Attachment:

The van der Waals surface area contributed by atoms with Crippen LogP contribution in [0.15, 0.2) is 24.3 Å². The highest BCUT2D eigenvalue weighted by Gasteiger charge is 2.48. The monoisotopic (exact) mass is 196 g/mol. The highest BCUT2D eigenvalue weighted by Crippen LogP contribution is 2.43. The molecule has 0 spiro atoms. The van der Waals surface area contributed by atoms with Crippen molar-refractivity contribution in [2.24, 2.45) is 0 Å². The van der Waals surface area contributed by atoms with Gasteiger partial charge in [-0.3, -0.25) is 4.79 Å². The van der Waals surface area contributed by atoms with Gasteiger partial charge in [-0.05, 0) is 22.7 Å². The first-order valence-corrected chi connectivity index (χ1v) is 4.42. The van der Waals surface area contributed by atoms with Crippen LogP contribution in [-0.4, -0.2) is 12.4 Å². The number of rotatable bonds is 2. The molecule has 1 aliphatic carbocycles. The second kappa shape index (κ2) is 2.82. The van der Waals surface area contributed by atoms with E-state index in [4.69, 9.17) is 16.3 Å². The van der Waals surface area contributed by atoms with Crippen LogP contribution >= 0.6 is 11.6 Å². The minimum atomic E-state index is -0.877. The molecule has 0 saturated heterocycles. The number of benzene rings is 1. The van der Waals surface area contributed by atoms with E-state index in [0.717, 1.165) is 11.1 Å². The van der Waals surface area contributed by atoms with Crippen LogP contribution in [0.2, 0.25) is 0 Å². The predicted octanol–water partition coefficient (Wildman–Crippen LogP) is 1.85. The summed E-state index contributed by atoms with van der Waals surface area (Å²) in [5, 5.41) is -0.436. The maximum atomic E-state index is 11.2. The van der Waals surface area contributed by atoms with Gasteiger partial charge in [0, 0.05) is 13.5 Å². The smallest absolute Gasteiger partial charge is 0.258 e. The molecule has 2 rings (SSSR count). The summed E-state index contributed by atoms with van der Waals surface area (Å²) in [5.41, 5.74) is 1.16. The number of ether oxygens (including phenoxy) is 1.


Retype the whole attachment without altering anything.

The van der Waals surface area contributed by atoms with Crippen LogP contribution in [0.15, 0.2) is 24.3 Å². The highest BCUT2D eigenvalue weighted by Gasteiger charge is 2.48. The monoisotopic (exact) mass is 196 g/mol. The highest BCUT2D eigenvalue weighted by Crippen LogP contribution is 2.43. The molecule has 0 spiro atoms. The van der Waals surface area contributed by atoms with Crippen molar-refractivity contribution in [2.24, 2.45) is 0 Å². The van der Waals surface area contributed by atoms with Gasteiger partial charge in [-0.3, -0.25) is 4.79 Å². The van der Waals surface area contributed by atoms with Gasteiger partial charge in [-0.05, 0) is 22.7 Å². The first-order valence-corrected chi connectivity index (χ1v) is 4.42. The van der Waals surface area contributed by atoms with Crippen LogP contribution in [-0.4, -0.2) is 12.4 Å². The number of rotatable bonds is 2. The molecule has 1 aliphatic carbocycles. The second kappa shape index (κ2) is 2.82. The van der Waals surface area contributed by atoms with E-state index in [4.69, 9.17) is 16.3 Å². The van der Waals surface area contributed by atoms with Crippen LogP contribution >= 0.6 is 11.6 Å². The minimum atomic E-state index is -0.877. The molecule has 0 saturated heterocycles. The number of benzene rings is 1. The van der Waals surface area contributed by atoms with E-state index in [0.717, 1.165) is 11.1 Å². The van der Waals surface area contributed by atoms with Crippen LogP contribution in [0.2, 0.25) is 0 Å². The predicted octanol–water partition coefficient (Wildman–Crippen LogP) is 1.85. The summed E-state index contributed by atoms with van der Waals surface area (Å²) in [5, 5.41) is -0.436. The maximum atomic E-state index is 11.2. The van der Waals surface area contributed by atoms with Gasteiger partial charge in [0, 0.05) is 13.5 Å². The smallest absolute Gasteiger partial charge is 0.258 e. The molecule has 2 rings (SSSR count). The summed E-state index contributed by atoms with van der Waals surface area (Å²) in [5.41, 5.74) is 1.16. The number of ether oxygens (including phenoxy) is 1.